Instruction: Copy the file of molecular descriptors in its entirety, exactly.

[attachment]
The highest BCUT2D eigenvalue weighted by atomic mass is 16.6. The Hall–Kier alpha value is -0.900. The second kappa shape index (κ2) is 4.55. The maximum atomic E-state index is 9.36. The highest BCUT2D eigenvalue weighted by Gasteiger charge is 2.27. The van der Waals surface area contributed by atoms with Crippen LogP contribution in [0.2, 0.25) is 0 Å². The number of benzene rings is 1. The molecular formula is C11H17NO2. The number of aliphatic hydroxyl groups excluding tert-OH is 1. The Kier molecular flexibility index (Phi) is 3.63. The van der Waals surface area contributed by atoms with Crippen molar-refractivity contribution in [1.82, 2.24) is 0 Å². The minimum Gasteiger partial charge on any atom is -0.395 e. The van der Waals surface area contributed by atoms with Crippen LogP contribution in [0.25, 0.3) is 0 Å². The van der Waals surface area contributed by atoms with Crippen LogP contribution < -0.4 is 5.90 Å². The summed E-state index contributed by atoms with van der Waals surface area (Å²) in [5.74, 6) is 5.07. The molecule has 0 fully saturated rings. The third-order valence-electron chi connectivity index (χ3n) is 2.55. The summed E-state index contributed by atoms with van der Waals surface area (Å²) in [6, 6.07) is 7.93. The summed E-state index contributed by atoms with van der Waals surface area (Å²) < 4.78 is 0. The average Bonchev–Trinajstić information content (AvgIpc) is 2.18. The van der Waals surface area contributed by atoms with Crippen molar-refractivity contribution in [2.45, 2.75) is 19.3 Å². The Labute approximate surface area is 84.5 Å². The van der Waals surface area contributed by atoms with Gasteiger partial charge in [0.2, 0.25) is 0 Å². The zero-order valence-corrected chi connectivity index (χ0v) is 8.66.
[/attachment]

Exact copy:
The highest BCUT2D eigenvalue weighted by atomic mass is 16.6. The Hall–Kier alpha value is -0.900. The second kappa shape index (κ2) is 4.55. The maximum atomic E-state index is 9.36. The highest BCUT2D eigenvalue weighted by Gasteiger charge is 2.27. The van der Waals surface area contributed by atoms with Crippen LogP contribution in [0.2, 0.25) is 0 Å². The number of benzene rings is 1. The molecular formula is C11H17NO2. The number of aliphatic hydroxyl groups excluding tert-OH is 1. The Kier molecular flexibility index (Phi) is 3.63. The van der Waals surface area contributed by atoms with Crippen molar-refractivity contribution in [1.82, 2.24) is 0 Å². The minimum Gasteiger partial charge on any atom is -0.395 e. The van der Waals surface area contributed by atoms with Crippen LogP contribution in [0.25, 0.3) is 0 Å². The van der Waals surface area contributed by atoms with Crippen LogP contribution < -0.4 is 5.90 Å². The summed E-state index contributed by atoms with van der Waals surface area (Å²) in [5.74, 6) is 5.07. The molecule has 0 fully saturated rings. The third-order valence-electron chi connectivity index (χ3n) is 2.55. The summed E-state index contributed by atoms with van der Waals surface area (Å²) in [6, 6.07) is 7.93. The summed E-state index contributed by atoms with van der Waals surface area (Å²) < 4.78 is 0. The average Bonchev–Trinajstić information content (AvgIpc) is 2.18. The van der Waals surface area contributed by atoms with Crippen molar-refractivity contribution in [2.45, 2.75) is 19.3 Å². The Labute approximate surface area is 84.5 Å². The van der Waals surface area contributed by atoms with Gasteiger partial charge in [0.2, 0.25) is 0 Å². The zero-order valence-corrected chi connectivity index (χ0v) is 8.66.